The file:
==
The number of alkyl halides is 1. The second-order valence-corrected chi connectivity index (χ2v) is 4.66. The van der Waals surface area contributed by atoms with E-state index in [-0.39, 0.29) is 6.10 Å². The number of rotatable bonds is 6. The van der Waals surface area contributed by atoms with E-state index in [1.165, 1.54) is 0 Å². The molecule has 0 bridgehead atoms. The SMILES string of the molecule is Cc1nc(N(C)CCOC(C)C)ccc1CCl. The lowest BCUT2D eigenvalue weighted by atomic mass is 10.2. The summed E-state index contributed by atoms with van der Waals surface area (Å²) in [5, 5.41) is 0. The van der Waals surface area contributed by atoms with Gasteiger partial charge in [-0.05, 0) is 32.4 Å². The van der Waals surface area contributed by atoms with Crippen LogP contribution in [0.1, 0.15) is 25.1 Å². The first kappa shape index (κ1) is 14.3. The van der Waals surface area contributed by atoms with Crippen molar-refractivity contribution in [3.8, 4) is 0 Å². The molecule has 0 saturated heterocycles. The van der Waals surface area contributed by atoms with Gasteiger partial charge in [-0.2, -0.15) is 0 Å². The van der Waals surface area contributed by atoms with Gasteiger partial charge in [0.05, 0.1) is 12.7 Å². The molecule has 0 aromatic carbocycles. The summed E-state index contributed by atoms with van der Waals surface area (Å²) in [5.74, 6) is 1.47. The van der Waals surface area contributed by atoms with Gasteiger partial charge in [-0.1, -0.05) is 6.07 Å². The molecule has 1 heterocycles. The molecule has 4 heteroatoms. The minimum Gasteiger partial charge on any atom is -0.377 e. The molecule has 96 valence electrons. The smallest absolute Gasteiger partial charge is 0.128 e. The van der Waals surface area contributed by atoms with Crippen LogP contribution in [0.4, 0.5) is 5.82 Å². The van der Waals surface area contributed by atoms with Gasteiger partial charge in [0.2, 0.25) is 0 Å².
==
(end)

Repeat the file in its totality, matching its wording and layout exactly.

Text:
The number of alkyl halides is 1. The second-order valence-corrected chi connectivity index (χ2v) is 4.66. The van der Waals surface area contributed by atoms with E-state index in [-0.39, 0.29) is 6.10 Å². The number of rotatable bonds is 6. The van der Waals surface area contributed by atoms with E-state index in [1.165, 1.54) is 0 Å². The molecule has 0 bridgehead atoms. The SMILES string of the molecule is Cc1nc(N(C)CCOC(C)C)ccc1CCl. The lowest BCUT2D eigenvalue weighted by atomic mass is 10.2. The summed E-state index contributed by atoms with van der Waals surface area (Å²) in [5, 5.41) is 0. The van der Waals surface area contributed by atoms with Gasteiger partial charge in [-0.05, 0) is 32.4 Å². The van der Waals surface area contributed by atoms with Crippen LogP contribution in [0.1, 0.15) is 25.1 Å². The first kappa shape index (κ1) is 14.3. The van der Waals surface area contributed by atoms with Crippen molar-refractivity contribution in [3.8, 4) is 0 Å². The molecule has 0 saturated heterocycles. The van der Waals surface area contributed by atoms with Gasteiger partial charge in [-0.2, -0.15) is 0 Å². The van der Waals surface area contributed by atoms with Gasteiger partial charge in [0.05, 0.1) is 12.7 Å². The molecule has 0 aromatic carbocycles. The summed E-state index contributed by atoms with van der Waals surface area (Å²) in [5.74, 6) is 1.47. The van der Waals surface area contributed by atoms with Gasteiger partial charge in [-0.1, -0.05) is 6.07 Å². The molecule has 1 heterocycles. The molecule has 4 heteroatoms. The minimum Gasteiger partial charge on any atom is -0.377 e. The molecule has 96 valence electrons. The smallest absolute Gasteiger partial charge is 0.128 e. The van der Waals surface area contributed by atoms with Crippen LogP contribution in [0.4, 0.5) is 5.82 Å². The van der Waals surface area contributed by atoms with Gasteiger partial charge in [0.2, 0.25) is 0 Å².